The plant stem is a component of the shoot system, the portion of the plant body of the angiosperms having phototropic response. Besides the stem, the plant shoot also consists of the leaves and the reproductive organs.
The stem has been described as a “central axis” to which all other parts are attached. In most plants the stems are conspicuous aboveground, but in some species they are hidden below the ground. Based on various criteria, there are other more classifications of the stem.
The first stem that develops from a seed arises from the epicotyl, an embryonic shoot within the seed.
The plant stem including its outermost bark has multiple uses ranging from logs, firewood, lumber, source of pulp for paper making, source of food, fiber, medicine, latex, tannin, dye and many more. It is also the most widely used part for asexual or vegetative plant propagation.
In plant growth and development, the plant stem performs the following functions:
1. It supports the leaves, flowers and fruits and connects them with the roots. In trees and shrubs, the main stem or trunk provides a strong columnar structure from which branches are attached, raising the leaves upward to be exposed more fully to the sun.
2. It conducts water, nutrients and the products of photosynthesis to and from roots and leaves. It accommodates the transport system which is necessary for the vertical and lateral movement of water and sap within the plant body.
3. It helps store water, as in cacti, and the products of photosynthesis, as in the trunk of sago palm (Metroxylon sagu) and sweet palm (Arenga pinnata) which store large stock of starch;
4. Young green stem also performs a minor role in the production of food through the process of photosynthesis, but in some species (e.g. cactus) the stem is the chief photosynthesizing organ.
5. The plant stem serves as a means of asexual reproduction in many plant species. In cogon (Imperata cylindrica) and many grasses, sideward-extending stems called stolons grow into new plants. Potato (Solanum tuberosum) naturally regenerates from modified stems called tuber. Other modified stems which perform functions in regeneration are the runners, rhizomes, and corms. (Click here for examples of important crop plants that can be propagated by modified stems).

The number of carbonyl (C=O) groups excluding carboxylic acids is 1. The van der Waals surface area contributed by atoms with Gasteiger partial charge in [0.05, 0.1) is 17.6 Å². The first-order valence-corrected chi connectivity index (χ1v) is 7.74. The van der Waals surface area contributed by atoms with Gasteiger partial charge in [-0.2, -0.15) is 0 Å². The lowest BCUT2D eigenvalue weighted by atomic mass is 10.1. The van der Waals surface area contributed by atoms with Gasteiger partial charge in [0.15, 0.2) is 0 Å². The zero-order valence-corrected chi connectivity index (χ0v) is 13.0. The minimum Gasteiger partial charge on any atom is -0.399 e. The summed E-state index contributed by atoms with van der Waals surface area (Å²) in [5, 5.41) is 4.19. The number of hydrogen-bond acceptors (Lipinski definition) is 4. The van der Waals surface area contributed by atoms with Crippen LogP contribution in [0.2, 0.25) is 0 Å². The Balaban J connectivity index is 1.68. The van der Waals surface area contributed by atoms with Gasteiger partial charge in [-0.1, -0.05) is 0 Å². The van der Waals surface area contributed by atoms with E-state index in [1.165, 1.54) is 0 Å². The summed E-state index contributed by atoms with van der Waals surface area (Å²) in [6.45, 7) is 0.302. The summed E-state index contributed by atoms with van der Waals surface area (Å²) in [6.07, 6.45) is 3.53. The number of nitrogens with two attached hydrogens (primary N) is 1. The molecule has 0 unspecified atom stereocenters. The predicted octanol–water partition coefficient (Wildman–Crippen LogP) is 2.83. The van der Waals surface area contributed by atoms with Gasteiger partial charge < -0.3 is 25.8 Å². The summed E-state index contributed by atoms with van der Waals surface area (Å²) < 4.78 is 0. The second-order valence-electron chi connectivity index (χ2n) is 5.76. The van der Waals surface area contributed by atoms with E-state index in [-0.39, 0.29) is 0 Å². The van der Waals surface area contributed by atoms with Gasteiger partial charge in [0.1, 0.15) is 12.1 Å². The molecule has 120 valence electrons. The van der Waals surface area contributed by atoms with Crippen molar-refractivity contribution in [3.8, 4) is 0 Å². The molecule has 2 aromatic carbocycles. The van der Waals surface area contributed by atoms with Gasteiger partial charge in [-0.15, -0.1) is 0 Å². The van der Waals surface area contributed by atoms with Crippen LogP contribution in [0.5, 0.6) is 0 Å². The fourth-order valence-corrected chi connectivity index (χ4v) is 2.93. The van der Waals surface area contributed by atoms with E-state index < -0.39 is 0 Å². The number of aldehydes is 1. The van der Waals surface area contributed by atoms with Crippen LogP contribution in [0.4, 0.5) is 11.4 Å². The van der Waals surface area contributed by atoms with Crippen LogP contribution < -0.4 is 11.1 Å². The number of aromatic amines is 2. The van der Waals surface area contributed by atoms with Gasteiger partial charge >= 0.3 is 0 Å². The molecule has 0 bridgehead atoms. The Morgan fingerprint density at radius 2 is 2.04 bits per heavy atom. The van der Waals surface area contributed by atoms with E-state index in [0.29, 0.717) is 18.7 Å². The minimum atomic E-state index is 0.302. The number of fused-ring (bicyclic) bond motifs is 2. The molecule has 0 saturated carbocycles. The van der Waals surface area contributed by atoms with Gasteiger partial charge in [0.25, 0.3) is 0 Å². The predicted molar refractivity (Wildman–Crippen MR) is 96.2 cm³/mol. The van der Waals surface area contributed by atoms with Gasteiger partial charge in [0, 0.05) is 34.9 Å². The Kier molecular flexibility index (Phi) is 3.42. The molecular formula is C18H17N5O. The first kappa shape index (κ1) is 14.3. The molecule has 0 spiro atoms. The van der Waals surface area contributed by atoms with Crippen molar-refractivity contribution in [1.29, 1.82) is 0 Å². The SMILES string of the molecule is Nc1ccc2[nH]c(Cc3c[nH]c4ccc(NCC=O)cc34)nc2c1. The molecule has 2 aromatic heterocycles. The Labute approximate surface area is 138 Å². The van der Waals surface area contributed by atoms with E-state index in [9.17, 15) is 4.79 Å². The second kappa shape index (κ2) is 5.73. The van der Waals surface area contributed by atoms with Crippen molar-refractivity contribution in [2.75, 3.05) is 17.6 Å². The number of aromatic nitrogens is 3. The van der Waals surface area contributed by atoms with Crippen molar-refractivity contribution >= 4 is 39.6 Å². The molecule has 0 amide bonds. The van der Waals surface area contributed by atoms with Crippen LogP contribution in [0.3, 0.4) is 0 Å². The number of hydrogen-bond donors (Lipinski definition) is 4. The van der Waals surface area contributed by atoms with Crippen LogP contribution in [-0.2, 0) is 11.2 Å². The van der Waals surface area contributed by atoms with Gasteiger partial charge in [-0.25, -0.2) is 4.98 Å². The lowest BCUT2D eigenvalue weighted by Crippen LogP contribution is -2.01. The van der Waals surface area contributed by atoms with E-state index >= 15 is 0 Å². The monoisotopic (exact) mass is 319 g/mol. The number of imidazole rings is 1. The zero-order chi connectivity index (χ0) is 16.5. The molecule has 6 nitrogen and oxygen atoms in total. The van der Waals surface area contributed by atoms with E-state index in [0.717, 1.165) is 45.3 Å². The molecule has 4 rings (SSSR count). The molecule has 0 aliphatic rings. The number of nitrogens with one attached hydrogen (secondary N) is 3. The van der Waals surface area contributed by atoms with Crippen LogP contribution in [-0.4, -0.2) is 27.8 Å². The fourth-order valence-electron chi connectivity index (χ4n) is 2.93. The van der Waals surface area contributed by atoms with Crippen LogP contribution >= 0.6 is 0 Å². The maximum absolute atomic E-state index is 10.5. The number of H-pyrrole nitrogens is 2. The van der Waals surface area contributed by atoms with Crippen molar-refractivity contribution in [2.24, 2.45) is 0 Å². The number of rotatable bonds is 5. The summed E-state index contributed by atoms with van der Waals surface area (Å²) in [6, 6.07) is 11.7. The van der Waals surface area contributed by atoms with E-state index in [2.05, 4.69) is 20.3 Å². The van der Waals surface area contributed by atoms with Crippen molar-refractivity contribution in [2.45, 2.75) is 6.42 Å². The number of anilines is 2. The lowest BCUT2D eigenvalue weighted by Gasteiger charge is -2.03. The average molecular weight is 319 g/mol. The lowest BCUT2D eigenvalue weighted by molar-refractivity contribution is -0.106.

All stems of the angiosperms, including those which are highly modified, are recognizable from other plant organs by their presence of nodes, internodes, buds and leaves. A node is a point on the stem from which leaves or buds arise. The portion between two successive nodes is the internode.
A bud is an embryonic stem which has the potential for further plant growth. It may develop into a leaf, flower, or both. Such buds are called leaf buds, flower buds and mixed buds, respectively. Many buds remain dormant within a certain duration or they may be embedded in the stem tissue as to become hardly visible. A single bud that is found at the apex of the stem is called terminal bud while lateral buds or axillary buds occur in the leaf axils, the upper angle between the stem and leaves. As a result of injury, adventitious buds may be formed also in the internode of the stems, in leaves, or roots. The “eyes” of the potato tuber are buds.
In trees and shrubs, the shoot consists of the main stem which is commonly called trunk or bole, their main ascending axis, with lateral branches to which smaller branches and branchlets or twigs are attached.
Besides the obvious leaves and buds, other structures may be present. There may be hairs, which are outgrowths of epidermal cells, and spines, which are either modified twigs, leaves, hairs, or stipules.